The History of Joliet – Chapter 3

By John Whiteside of The Herald News (used with permission)

Submitted by Nancy Vargo

Joliet’s first taste of politics turns out to be a circus

“Almost from the very beginning, there was a rivalry between the East and West sides of Juliet. First, there was a communication problem. There was great difficulty in just getting across the Des Plaines River.”

By John WHITESIDE of The Herald News

The village of Juliet was born in 1834. James B. CAMPBELL named the new town after his daughter.

CAMPBELL, who lived in Ottawa, was a public official with the Board of Canal Commissioners. He laid claim to the new city’s East Side acres by buying the land grant float the Legislature had given to Rachel HALL.

At about the same time, James MCKEE made claim of the West Side acres. He had bought the land grant float the state had awarded to Sylvia HALL.

The HALL sisters were given their land grant floats for any vacant land in the state, after they suffered an ordeal as prisoners of an Indian war party in 1832.

CAMPBELL staked out the lots of his new town, but he didn’t stay to sell them. Giving that power to an agent, a public auction was held in June 1834, and several lots were sold at prices varying from $19 to $108.

Across the river on the West Side, MCKEE was laying the foundation for what he hoped to call McKeetown in the spring of 1834. But the name West Juliet stuck to the West Side.

Juliet was growing quickly. There were about a dozen families on the East Side and 15 more on the West Side during the winter of 1834-35. That following summer another four dozen families arrived, bought lots and built homes.

MCKEE started building a dam and a mill that summer.

George H. WOODRUFF, the local historian and one of these first settlers, wrote, “To watch the daily progress of the mill, eat Mrs. MCKEE‘s hot biscuits, drink her coffee and explore the suburb were the only resources for driving off the blues.”

But before the mill was completed, MCKEE sold his remaining West Side acres to Martin DEMMOND, who had opened a store in Juliet. His trade goods were hauled to the store by prairie schooners from Chicago.

DEMMOND continued developing the West Side of Juliet.

East, West rivalry

Almost from the very beginning, there was a rivalry between the East and West sides of Juliet. First, there was a communication problem. There was great difficulty in just getting across the Des Plaines River.

In those days, to get from one side to the other, the residents used rafts and dug-out canoes. Sometimes they had to swim on their horses. Eventually, a man built a ferry and charged fees for the trip across the river.

The rivalry was so bad that when a stranger came to Juliet looking for land, one side of the village called the other side “over there in Canada.”

County government

But on the East Side, CAMPBELL had been smart when he stacked out his lots in Juliet. He had set aside a spot as a public square. So when Will County was created in 1836, Juliet was designated as the county seat with a courthouse destined for that public square.

When the new county was created, county officials were elected, including WOODRUFF, the historian, as county recorder.

“The principal tactics we used (in the election) was to keep out of sight, which we think was sagacious,” WOODRUFF wrote.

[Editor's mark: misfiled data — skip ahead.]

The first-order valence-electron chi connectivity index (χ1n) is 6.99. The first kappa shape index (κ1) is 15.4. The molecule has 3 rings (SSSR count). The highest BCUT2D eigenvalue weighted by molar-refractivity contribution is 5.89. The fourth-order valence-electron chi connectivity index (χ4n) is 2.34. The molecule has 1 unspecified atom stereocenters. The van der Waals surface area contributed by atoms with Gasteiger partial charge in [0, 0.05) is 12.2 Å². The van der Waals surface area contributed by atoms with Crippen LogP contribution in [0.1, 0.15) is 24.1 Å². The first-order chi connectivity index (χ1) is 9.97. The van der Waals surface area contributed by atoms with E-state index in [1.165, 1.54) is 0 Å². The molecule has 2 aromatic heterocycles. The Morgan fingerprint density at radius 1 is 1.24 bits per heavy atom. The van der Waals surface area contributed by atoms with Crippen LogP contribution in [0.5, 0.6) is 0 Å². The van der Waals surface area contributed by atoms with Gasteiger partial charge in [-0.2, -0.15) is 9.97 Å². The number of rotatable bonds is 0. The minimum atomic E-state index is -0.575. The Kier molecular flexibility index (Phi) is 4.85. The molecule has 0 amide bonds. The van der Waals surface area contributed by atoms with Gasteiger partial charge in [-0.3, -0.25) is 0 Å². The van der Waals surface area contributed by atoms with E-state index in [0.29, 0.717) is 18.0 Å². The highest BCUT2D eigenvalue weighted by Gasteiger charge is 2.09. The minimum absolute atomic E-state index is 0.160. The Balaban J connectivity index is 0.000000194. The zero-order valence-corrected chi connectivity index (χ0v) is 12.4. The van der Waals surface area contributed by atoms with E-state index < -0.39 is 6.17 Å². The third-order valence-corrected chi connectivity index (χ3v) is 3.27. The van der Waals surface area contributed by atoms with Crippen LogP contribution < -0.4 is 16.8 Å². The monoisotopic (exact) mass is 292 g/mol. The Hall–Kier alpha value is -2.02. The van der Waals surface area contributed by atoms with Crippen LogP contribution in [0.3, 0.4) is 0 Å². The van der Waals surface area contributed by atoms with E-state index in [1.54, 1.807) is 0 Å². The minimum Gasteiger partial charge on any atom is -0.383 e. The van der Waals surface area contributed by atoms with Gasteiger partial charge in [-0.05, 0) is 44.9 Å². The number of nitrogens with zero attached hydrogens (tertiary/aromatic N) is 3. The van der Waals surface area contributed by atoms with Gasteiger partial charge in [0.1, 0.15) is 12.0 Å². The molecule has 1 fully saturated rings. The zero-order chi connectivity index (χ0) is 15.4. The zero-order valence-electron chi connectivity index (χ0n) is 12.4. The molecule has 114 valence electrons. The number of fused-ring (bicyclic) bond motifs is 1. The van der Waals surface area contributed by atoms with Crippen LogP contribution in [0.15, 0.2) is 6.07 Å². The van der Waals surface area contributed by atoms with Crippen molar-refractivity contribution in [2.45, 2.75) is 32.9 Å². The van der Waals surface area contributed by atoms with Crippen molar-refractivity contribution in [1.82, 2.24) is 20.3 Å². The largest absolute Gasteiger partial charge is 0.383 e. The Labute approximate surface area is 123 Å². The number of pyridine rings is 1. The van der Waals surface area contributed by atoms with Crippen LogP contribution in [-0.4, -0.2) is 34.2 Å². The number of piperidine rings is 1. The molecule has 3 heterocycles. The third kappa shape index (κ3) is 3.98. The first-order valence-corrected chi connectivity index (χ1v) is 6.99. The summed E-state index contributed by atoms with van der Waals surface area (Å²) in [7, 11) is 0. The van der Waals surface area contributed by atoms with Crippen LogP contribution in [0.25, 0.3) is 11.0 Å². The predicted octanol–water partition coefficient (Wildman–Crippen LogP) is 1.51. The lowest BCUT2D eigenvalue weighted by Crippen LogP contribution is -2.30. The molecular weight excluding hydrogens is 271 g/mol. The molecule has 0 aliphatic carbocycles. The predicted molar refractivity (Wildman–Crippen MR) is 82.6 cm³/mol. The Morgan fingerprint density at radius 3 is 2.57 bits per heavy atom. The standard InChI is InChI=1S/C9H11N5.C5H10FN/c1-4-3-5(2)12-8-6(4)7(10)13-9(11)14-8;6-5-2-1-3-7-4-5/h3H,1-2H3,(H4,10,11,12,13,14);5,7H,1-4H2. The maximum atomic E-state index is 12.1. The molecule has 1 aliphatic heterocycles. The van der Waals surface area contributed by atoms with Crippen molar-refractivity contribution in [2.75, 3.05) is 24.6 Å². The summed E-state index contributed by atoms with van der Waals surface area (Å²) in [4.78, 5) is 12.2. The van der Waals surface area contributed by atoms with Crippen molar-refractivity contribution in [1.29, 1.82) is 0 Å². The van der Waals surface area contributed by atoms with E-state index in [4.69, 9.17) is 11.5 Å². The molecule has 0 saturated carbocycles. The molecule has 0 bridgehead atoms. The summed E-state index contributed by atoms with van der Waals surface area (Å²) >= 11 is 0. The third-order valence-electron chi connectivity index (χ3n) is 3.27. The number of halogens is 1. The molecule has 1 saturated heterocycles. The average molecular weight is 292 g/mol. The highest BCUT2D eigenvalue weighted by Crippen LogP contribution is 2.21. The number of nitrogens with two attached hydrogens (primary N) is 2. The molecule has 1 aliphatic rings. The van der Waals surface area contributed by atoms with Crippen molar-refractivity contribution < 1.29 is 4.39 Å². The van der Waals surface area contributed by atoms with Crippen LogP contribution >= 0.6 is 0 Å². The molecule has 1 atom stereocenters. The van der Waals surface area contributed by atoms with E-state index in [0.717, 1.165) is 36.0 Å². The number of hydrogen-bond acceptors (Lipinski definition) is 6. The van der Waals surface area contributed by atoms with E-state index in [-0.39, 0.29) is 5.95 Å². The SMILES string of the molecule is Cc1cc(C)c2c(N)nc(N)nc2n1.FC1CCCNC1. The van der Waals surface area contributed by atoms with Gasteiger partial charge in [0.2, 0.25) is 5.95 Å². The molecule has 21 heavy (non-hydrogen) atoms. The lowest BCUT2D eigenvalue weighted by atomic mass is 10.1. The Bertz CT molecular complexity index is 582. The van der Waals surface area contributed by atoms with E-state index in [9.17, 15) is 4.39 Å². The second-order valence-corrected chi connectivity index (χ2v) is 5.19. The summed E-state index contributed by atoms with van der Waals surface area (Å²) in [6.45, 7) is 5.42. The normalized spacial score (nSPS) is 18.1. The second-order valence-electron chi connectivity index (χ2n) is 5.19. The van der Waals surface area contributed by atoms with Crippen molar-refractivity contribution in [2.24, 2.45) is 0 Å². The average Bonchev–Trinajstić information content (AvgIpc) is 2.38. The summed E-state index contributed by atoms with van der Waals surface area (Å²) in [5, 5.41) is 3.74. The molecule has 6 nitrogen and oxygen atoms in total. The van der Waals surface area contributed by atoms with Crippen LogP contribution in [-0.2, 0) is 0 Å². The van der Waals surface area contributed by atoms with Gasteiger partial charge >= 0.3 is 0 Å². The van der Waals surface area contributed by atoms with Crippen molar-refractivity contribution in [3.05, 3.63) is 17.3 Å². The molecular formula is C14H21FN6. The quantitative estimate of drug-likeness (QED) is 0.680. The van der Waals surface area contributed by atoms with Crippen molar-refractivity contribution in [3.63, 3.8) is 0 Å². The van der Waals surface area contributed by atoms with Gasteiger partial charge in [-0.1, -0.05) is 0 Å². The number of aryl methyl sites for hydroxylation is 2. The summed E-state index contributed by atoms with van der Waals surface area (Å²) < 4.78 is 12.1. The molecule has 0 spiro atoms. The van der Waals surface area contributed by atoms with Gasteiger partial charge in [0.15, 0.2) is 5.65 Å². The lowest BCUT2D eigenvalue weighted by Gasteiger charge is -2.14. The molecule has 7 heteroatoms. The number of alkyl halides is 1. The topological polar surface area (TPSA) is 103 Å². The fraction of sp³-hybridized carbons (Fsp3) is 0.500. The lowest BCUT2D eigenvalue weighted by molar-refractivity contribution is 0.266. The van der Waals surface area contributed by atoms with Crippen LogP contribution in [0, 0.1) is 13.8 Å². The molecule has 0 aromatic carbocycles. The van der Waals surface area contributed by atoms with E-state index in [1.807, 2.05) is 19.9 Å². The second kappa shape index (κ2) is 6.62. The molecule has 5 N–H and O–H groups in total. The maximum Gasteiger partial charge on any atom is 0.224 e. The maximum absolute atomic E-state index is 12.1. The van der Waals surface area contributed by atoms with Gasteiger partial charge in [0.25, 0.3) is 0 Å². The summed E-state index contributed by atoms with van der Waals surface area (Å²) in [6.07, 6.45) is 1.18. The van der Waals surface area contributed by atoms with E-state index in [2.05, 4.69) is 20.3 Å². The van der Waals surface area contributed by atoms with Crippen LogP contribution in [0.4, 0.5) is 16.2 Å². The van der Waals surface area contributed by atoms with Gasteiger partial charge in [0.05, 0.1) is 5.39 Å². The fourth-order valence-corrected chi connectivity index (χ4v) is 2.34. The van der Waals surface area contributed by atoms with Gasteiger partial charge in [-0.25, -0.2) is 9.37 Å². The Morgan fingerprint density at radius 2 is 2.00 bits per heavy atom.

The new county commissioners met in Hotel Juliet on March 14, 1836, and did such things as fix prices that could be charged in a tavern. The price of a room was set at 12 1/2 cents, with a meal for a quarter. A drink of whiskey went for 6 1/2 cents.

Because of these prices, WOODRUFF called this “the golden age of Juliet.”

Fight for trustee

The rivalry between the two sides of the city continued to grow after Juliet was incorporated in 1837. When it came time to elect the first village trustees, it was decided that only landowners could vote. Five trustees were to be elected, two from each side of Juliet.

That fifth trustee could come from either side of the city and would control the majority vote. The West Side voters were figuring on an easy victory because there were more property owners on the West Side.

But the East Side minority pulled a shrewd trick that might have been hatched in modern-day politics. There was a circus with 36 employees visiting the East Side.

A vacant lot, which hadn’t yet been sold, was deeded over to the 36 men in the circus, who then became property owners in Juliet. And they all voted in that first city election, which gave the 3-2 majority vote to the East Side trustees.

“It was a piece of strategy which has not been surpassed even in modern times, ” WOODRUFF wrote. “The west side had no lots to throw away and no circus handy and was defeated.”

One of the first actions by the new trustees was to build a bridge across the river. A bridge that was paid for with scrip. Scrip that had to be redeemed by placing new taxes upon the residents. The village went into debt to build that bridge.

Before the debt was paid off, the wooden bridge washed away in the spring flood of 1838. That just about finished having a formal city government in Juliet.

“After playing city two or three years longer, the people concluded that taxes were no great luxury after all, at least, we ceased to hanker after them,” WOODRUFF wrote. “The corporation was dissolved by act of the legislature. The era of hard times had come on, and we were willing to dispense with luxuries.”

By the time the city was ready to incorporate again in 1852, President Martin VAN BUREN had toured the area and had seen Mound Joliet. He suggested a name for the infant city.

Call the city Joliet, the president suggested.

Published April 14, 2001